For three games, he has not even dressed for the Knicks.

This is the former Defensive Player of the Year who was already on the decline when Phil Jackson gave him a $72 million contract that is now the worst in the NBA. Noah is out of the rotation, where Enes Kanter starts at center (with Kristaps Porzingis at the four) and Kyle O’Quinn coming off the bench.

Noah told Marc Berman of the New York Post he is frustrated but gets the situation.

“I’ll be all right. I’ll be all right,’’ Noah said in his first comments since being reinstated. “I understand the situation. I’m going to make the best of it.”

When asked if he still feels he can be close to the player he was in his 2013-14 campaign, Noah said: “Probably not. Probably not. You know. I can help. I feel like I could help this team and that’s just my reality. But I just want to just be the best that I can be.

“It’s not about trying to be what I was three, four years ago, because it’s not the reality.”

Noah is a smart and mature player, he understands his reality, and he has the exact attitude you want a veteran off the bench. He can help in practices, he can help because he understands how to play defense and can teach it, and eventually, he will get a chance on the court. He is not part of the future of the Knicks, but he can guide these young players.

The Knicks new management will look for a way to unload Noah’s contract, but considering the sweeteners the Knicks would need to throw in to get a team to deal for Noah, it’s unlikely we see any action on that front for a long time.

Frustrated Gregg Popovich calls all three referees “f****** blind”

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The Spurs completed an amazing comeback win against the Thunder Friday night, coming from 23 down to knock off the Thunder when Carmelo Anthony‘s game-tying three was just a two because his toe was on the line.

Gregg Popovich was into this one.

So much so that when he didn’t like an out-of-bounds call he made sure all three officials knew exactly how blind he thought they were.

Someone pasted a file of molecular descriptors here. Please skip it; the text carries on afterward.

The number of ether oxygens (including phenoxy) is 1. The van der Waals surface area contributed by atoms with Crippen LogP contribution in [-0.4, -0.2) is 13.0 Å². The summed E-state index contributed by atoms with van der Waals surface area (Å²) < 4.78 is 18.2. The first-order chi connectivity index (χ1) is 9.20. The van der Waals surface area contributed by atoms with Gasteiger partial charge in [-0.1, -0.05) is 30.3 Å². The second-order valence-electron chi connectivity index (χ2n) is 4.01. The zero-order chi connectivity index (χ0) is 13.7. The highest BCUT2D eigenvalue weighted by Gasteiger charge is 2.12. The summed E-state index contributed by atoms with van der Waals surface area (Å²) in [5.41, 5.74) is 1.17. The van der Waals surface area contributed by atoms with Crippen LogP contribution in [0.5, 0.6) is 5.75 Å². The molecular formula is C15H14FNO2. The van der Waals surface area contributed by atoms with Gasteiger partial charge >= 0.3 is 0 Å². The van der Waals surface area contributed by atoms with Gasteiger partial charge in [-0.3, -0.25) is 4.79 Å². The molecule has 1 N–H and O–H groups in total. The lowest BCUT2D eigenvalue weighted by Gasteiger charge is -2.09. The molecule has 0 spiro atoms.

The best part of this is Popovich covering his eyes, just to really emphasize his point.

We’re really going to miss Pop when he steps away to live at a winery full time.

Lakers/Suns have minor skirmish, Lonzo Ball just walks away

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If you’re on the court when your team gets in an NBA “fight” — what the rest of us would call a shoving match where nobody really wants to throw a punch — should you run into the fray and help your teammates?

Friday night, with just more than three minutes to go in Phoenix’s eventual win, the Suns called a timeout, and Tyler Ulis and Kentavious Caldwell-Pope got in one of those silly shoving matches. Players from both teams raced into the fray to protect their teammate/break it up.

The Suns’ rookie Josh Jackson picked up a technical for his role racing in and escalating the matter.

Watch the video again, and you’ll see Lakers’ rookie Lonzo Ball just walk away from it all and head to the bench.

That has led to criticism of the rookie from some Lakers’ fans, who see a guy who didn’t rush in to protect his teammates — that’s seen as part of the sports locker room culture. A “band of brothers” or “us against the world” mentality. Ball, frankly, gave a more mature answer than that.

Ball is right, nothing was going to come of this. It was meaningless posturing. Walking away was the mature move.

However, the question is how is this perceived in the Lakers’ locker room? Do the players care that Ball shrugged and walked away? Do they think he needed to race in and try to look tough like everyone else? That can impact his standing on the team — as a guy Magic Johnson brought in to be a leader — more than anything.

Also, with all his shooting woes, is this the first sign of some Lakers fans starting to turn on Lonzo? It’s a little early for that.